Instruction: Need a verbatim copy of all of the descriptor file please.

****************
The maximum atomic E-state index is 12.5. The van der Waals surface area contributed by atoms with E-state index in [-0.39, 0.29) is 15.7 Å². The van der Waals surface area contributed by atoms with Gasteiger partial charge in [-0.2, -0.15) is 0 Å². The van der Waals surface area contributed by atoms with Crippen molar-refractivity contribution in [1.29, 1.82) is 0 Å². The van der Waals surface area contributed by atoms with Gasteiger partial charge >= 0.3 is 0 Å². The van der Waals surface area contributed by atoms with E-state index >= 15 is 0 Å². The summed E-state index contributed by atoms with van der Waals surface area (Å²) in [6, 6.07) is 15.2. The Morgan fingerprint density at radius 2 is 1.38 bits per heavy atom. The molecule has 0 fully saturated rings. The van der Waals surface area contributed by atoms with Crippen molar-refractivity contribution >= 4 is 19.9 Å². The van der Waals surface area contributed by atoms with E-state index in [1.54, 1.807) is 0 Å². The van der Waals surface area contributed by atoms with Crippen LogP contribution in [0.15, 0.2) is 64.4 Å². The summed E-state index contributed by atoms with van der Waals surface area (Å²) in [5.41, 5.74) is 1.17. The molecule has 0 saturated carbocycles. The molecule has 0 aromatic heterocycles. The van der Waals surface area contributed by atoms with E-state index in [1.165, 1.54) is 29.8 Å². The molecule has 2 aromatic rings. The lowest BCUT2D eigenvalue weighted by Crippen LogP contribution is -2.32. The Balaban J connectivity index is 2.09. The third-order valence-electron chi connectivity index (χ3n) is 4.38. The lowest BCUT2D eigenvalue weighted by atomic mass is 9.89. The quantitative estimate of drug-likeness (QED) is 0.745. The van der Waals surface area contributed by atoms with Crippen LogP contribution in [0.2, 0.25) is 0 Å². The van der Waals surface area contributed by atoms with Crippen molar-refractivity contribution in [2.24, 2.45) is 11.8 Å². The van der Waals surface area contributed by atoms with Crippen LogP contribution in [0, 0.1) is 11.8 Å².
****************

The maximum atomic E-state index is 12.5. The van der Waals surface area contributed by atoms with E-state index in [-0.39, 0.29) is 15.7 Å². The van der Waals surface area contributed by atoms with Gasteiger partial charge in [-0.2, -0.15) is 0 Å². The van der Waals surface area contributed by atoms with Crippen molar-refractivity contribution in [1.29, 1.82) is 0 Å². The van der Waals surface area contributed by atoms with Gasteiger partial charge >= 0.3 is 0 Å². The van der Waals surface area contributed by atoms with E-state index >= 15 is 0 Å². The summed E-state index contributed by atoms with van der Waals surface area (Å²) in [6, 6.07) is 15.2. The Morgan fingerprint density at radius 2 is 1.38 bits per heavy atom. The molecule has 0 fully saturated rings. The van der Waals surface area contributed by atoms with Crippen molar-refractivity contribution >= 4 is 19.9 Å². The van der Waals surface area contributed by atoms with E-state index in [1.54, 1.807) is 0 Å². The van der Waals surface area contributed by atoms with Crippen LogP contribution in [0.15, 0.2) is 64.4 Å². The summed E-state index contributed by atoms with van der Waals surface area (Å²) in [5.41, 5.74) is 1.17. The molecule has 0 saturated carbocycles. The molecule has 0 aromatic heterocycles. The van der Waals surface area contributed by atoms with E-state index in [1.165, 1.54) is 29.8 Å². The molecule has 2 aromatic rings. The lowest BCUT2D eigenvalue weighted by Crippen LogP contribution is -2.32. The Balaban J connectivity index is 2.09. The third-order valence-electron chi connectivity index (χ3n) is 4.38. The lowest BCUT2D eigenvalue weighted by atomic mass is 9.89. The quantitative estimate of drug-likeness (QED) is 0.745. The van der Waals surface area contributed by atoms with Crippen LogP contribution in [0.2, 0.25) is 0 Å². The van der Waals surface area contributed by atoms with Crippen molar-refractivity contribution in [2.24, 2.45) is 11.8 Å². The van der Waals surface area contributed by atoms with Crippen LogP contribution in [0, 0.1) is 11.8 Å².